The brave king,
gold-friend of the Geats,
sat down on the headland
and talked with his companions.
He was sad, restless,
and ready to die.
That fate was near
which the old man
He would seek his reward,
life from body parted;
not for long
would the soul of the prince
stay wrapped in flesh.
Beowulf is the most ancient story in a plausibly English language. It is so old that it's actually in Old English - Anglo-Saxon, really - the still Germanic root of our current tongue. It's the lay of a great king, and his deeds which lived long beyond his days.
Beowulf ensured his fame by defeating and killing the monster Grendel, who was preying on his people. This he did as a young man, a King in his prime. Great deeds are the province of a young man, who aims to make his mark in the world.
Less well known are Beowulf's final deeds as an old man. A Dragon had descended on his realm, awoken from his sleep by the theft of a portion of his golden horde. Yes, J. R. R. Tolkien stole this story, and used it in The Hobbit. Tolkien was a scholar of Old English, so we can excuse this literary appropriation.
His final words sum up what perhaps every man hopes to be his own final moments:
"For this treasure I give thanks to the Lord of All. Not in vain have I given my life, for it shall be of great good to my people in need. And now leave me, for on this earth longer I may not stay. Say to my warriors that they shall raise a mound upon the rocky point which jutteth seaward. High shall it stand as a memorial to my people. Let it soar upward so that they who steer their slender barks over the tossing waves shall call it Beowulf's mound."
But we can't all die of poison from a dragon, dead by our hands. And we can't all die a quick death, ending our lives in a blaze of glory - especially a blaze that saves our loved ones. For some, the end comes like a candle, consumed by a relentless flame that devours the body from within.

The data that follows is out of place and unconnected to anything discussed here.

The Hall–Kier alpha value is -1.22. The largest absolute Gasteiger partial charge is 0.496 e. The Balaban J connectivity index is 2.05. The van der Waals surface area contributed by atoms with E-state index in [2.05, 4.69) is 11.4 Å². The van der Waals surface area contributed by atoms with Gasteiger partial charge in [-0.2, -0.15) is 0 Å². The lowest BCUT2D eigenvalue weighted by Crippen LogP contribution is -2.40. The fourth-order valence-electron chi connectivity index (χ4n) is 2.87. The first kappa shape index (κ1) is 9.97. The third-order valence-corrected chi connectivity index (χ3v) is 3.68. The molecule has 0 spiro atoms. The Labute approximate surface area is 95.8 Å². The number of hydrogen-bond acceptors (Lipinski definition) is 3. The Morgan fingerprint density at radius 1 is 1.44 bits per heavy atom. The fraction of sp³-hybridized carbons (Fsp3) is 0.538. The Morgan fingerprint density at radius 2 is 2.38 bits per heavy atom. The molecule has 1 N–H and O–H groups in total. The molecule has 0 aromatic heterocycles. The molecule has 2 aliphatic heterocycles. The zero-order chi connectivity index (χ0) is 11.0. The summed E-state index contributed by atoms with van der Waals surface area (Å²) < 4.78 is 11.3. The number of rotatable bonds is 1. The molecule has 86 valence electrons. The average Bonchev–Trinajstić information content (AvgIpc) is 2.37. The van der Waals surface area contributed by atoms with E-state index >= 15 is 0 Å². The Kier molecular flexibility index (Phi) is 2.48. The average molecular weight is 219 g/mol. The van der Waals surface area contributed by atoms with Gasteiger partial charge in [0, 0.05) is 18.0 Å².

I have been blessed thrice in my relationship with my father. Three, we are told, is a lucky number.
In the days of my youth, I was lucky enough to become friends with my father. Many - perhaps most - don't. In a dark, evil part of my life, I cut myself off from my father, my friend. I was lucky enough to reconcile with him, getting past my foolish, foolish pride. Many don't. In the last year, I've been to visit him many times. Each day is a gift, and these visits are something that I cherish. Many don't get that chance.
This visit is a meditation, on life, and the living of it, and the leaving of it. He does not find himself in Beowulf's enviable position of a quick end. But I find myself lucky once again, as I watch him apply Seneca's dictum about the end that faces us all: There's nothing bad about it at all except the thing that comes before it - the fear of it.
I find myself wondering how I would choose to go. Would it be quick, hopefully heroically, like Beowulf? Leaving his kingdom safer by his sacrifice? Or would it be the slow but stoic way, with one last chance to pass on wisdom and comfort to my sons? I know which takes more courage, and my heart trembles at the thought.
But I find myself lucky once again. I see an example before me, one where the easy path is not chosen. An example where the Candle willingly approaches the flame, for the sake of its sons. Again, my heart trembles at the sight.
It's said that if we see far, it's because we stand on the shoulders of Giants. I find myself lucky yet once again, perched high on the shoulders of my Father.
The brave in battle arose then,
bore his shield and mail,
trusting his strength
under the stone cliffs.
(This is not the coward's way).
This is not the coward's way. My heart trembles when I think that one day, my time will also come. I am thrice lucky, and thrice lucky again. Three, we are told, is a lucky number. I pray that on that day, my Father's example will once again inspire me, and that I will find that once again, I am a lucky man.